I mean that not in a bad way but in an excellent way. To me, it means that I can pick and choose whatever rules and tweaks i want and rarely have to worry about compatibility and such. 'Cause, you know, screw that.

Ostensibly, Castles & Crusades is my game, not just because it gives me most of what I want and/or need in one place, but also because I like it; the SIEGE Engine works for me and mine, so that's what I call my starting place. In the end, though, I'm gonna end up with bits and pieces from all over the place when I feel like it.

Jim Henson once said, "Take what you've got and fly with it." To me, that's the heart of Old School: Grab something, tweak, go forth and game. That's what you're doing, that's what I'm doing, and if anyone tells you your game is not Old School, they should remember their manners and pull up their pants -- it's impolite to speak out of one's ass.

Anonymous said...

Oops. Probably shouldn't have made the Basic D&D to AD&D comparison. If that is fodder for a thread hijack I don't know what is. So ignore that.

mordicai said...

I always find it odd to be put into my position in history-- when I read, for instance, some stuff Paizo published about the planets in their fictional solar system, & we had many traits randomly in common. I mean, we're drawing from a lot of the same places for inspiration, but it is just odd.

Also, the skill = reroll is very elegant.

Frost said...

Just a heads up, the quick start rules for C&C are free:


I think you might like the SIEGE mechanic which is basically a very simple skill system. You just roll a d20 for any challenge the DM thinks warrants a roll. If your class and/or ability scores indicate you should be good at the challenge (e.g., climbing, breaking open a door, etc.), then you don't have to roll as high. That's about it.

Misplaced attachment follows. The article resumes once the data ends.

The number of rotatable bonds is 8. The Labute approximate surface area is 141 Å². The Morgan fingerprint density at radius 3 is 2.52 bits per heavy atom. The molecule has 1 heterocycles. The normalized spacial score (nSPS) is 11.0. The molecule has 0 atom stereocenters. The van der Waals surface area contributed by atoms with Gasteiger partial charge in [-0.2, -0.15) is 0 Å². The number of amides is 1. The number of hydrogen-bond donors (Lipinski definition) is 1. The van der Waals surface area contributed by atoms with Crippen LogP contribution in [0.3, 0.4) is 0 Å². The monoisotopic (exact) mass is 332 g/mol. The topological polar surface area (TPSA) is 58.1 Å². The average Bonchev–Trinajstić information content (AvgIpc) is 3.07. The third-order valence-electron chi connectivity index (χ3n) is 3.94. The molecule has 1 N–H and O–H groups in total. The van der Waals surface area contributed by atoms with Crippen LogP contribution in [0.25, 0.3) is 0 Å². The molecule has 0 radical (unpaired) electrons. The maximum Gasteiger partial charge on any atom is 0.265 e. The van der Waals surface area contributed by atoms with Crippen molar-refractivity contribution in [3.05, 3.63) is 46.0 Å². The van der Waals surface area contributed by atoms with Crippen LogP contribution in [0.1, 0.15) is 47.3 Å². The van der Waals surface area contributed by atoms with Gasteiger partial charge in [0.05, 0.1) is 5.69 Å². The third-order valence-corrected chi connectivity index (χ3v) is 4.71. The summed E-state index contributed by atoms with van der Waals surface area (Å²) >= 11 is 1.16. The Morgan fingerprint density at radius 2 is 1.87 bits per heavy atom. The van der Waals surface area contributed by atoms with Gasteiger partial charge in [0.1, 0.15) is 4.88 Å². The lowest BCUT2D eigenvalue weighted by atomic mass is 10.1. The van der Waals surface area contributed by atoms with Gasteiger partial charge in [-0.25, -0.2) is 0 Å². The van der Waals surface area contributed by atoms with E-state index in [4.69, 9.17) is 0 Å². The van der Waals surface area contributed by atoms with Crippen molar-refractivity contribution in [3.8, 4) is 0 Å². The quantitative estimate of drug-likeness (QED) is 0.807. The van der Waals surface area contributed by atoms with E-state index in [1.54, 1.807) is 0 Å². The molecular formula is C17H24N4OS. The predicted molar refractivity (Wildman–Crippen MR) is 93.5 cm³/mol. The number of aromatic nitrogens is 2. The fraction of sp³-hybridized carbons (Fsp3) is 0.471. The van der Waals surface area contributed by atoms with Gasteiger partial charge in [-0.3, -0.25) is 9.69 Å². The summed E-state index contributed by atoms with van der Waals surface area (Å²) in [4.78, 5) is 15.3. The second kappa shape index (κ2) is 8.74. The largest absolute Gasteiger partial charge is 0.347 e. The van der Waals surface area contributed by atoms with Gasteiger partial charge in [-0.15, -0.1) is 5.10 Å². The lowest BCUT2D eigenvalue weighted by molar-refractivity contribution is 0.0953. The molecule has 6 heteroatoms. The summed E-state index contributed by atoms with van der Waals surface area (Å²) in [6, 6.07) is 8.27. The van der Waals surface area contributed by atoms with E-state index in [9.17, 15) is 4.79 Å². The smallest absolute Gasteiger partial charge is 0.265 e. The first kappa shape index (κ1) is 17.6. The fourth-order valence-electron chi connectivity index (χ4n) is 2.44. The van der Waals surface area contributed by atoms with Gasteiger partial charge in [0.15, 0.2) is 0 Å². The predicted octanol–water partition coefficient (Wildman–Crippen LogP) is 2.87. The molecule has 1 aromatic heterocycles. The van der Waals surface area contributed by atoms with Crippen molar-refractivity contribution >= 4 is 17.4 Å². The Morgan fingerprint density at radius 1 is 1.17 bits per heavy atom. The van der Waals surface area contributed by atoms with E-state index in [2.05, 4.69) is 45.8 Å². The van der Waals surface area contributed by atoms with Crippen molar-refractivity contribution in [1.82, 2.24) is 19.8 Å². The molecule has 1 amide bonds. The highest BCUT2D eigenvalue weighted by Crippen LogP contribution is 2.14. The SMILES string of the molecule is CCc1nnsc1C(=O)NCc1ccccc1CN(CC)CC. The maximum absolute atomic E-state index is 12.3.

If you think it's worth checking out, now is the time to by. They have a sale going on and you can get entire C&C rules for $15 + S&H in the flip book.


Frost said...

Damn, that should be "... time to buy."

Anonymous said...

You've mentioned a couple of times the "Levelling-up will be as 3.5" thing. Could you unpack that for someone not at all familiar with 3.anything? Does that mean XP/Level?

Zak S said...

look at the Basic Roleplaying fighter xp/level chart. It's just like that. I think...

SirAllen said...

I wonder if all the recent fuss would have happened if you were playing 'BFRPG' instead of '3.5'.

From my take of your rules, you are playing AD&D!

Honestly, if you juggle the xp numbers (which all DMs do for experience; just read Dragonsfoot) and remove race/class restrictions (which many "old school" DMs do, again RE: Dragonsfoot) and allow Tieflings (which appeared in second edition, which is still considered "old school") your game IS AD&D.

Chris said...

@Zak: From what you've told us about Type Mongrel it sounds like you're playing a folkart version of Microlite 20, or Delta's Diminutive d20. There'll probably be family resemblance between all these games and Goodman Games' DCC.